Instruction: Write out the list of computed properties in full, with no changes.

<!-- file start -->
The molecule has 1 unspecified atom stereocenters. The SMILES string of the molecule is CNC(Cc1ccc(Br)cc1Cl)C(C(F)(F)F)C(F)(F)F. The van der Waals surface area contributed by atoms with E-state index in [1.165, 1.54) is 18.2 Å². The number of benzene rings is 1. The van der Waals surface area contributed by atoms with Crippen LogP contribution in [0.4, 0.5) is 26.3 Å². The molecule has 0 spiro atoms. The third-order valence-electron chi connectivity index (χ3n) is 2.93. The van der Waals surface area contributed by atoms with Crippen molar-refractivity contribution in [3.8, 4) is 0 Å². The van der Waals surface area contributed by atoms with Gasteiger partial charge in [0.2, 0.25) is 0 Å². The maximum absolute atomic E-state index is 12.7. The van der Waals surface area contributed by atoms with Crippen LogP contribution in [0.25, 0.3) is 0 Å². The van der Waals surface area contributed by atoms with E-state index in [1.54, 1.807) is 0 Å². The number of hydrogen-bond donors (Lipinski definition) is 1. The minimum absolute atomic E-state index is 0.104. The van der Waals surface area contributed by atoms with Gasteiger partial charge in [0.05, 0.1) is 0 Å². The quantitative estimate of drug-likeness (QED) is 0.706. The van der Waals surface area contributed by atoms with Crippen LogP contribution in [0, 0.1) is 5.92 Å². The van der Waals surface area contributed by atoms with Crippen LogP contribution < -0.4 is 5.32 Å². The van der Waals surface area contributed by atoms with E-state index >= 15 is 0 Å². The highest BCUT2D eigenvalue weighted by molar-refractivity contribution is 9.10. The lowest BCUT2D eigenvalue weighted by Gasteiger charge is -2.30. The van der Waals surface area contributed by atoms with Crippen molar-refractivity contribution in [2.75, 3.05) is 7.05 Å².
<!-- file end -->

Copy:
The molecule has 1 unspecified atom stereocenters. The SMILES string of the molecule is CNC(Cc1ccc(Br)cc1Cl)C(C(F)(F)F)C(F)(F)F. The van der Waals surface area contributed by atoms with E-state index in [1.165, 1.54) is 18.2 Å². The number of benzene rings is 1. The van der Waals surface area contributed by atoms with Crippen LogP contribution in [0.4, 0.5) is 26.3 Å². The molecule has 0 spiro atoms. The third-order valence-electron chi connectivity index (χ3n) is 2.93. The van der Waals surface area contributed by atoms with Crippen molar-refractivity contribution in [3.8, 4) is 0 Å². The van der Waals surface area contributed by atoms with Gasteiger partial charge in [0.2, 0.25) is 0 Å². The maximum absolute atomic E-state index is 12.7. The van der Waals surface area contributed by atoms with Crippen LogP contribution in [0.25, 0.3) is 0 Å². The van der Waals surface area contributed by atoms with E-state index in [1.54, 1.807) is 0 Å². The number of hydrogen-bond donors (Lipinski definition) is 1. The minimum absolute atomic E-state index is 0.104. The van der Waals surface area contributed by atoms with Gasteiger partial charge in [0.05, 0.1) is 0 Å². The quantitative estimate of drug-likeness (QED) is 0.706. The van der Waals surface area contributed by atoms with Crippen LogP contribution in [0, 0.1) is 5.92 Å². The van der Waals surface area contributed by atoms with Crippen LogP contribution < -0.4 is 5.32 Å². The van der Waals surface area contributed by atoms with E-state index >= 15 is 0 Å². The highest BCUT2D eigenvalue weighted by molar-refractivity contribution is 9.10. The lowest BCUT2D eigenvalue weighted by Gasteiger charge is -2.30. The van der Waals surface area contributed by atoms with Crippen molar-refractivity contribution in [2.75, 3.05) is 7.05 Å².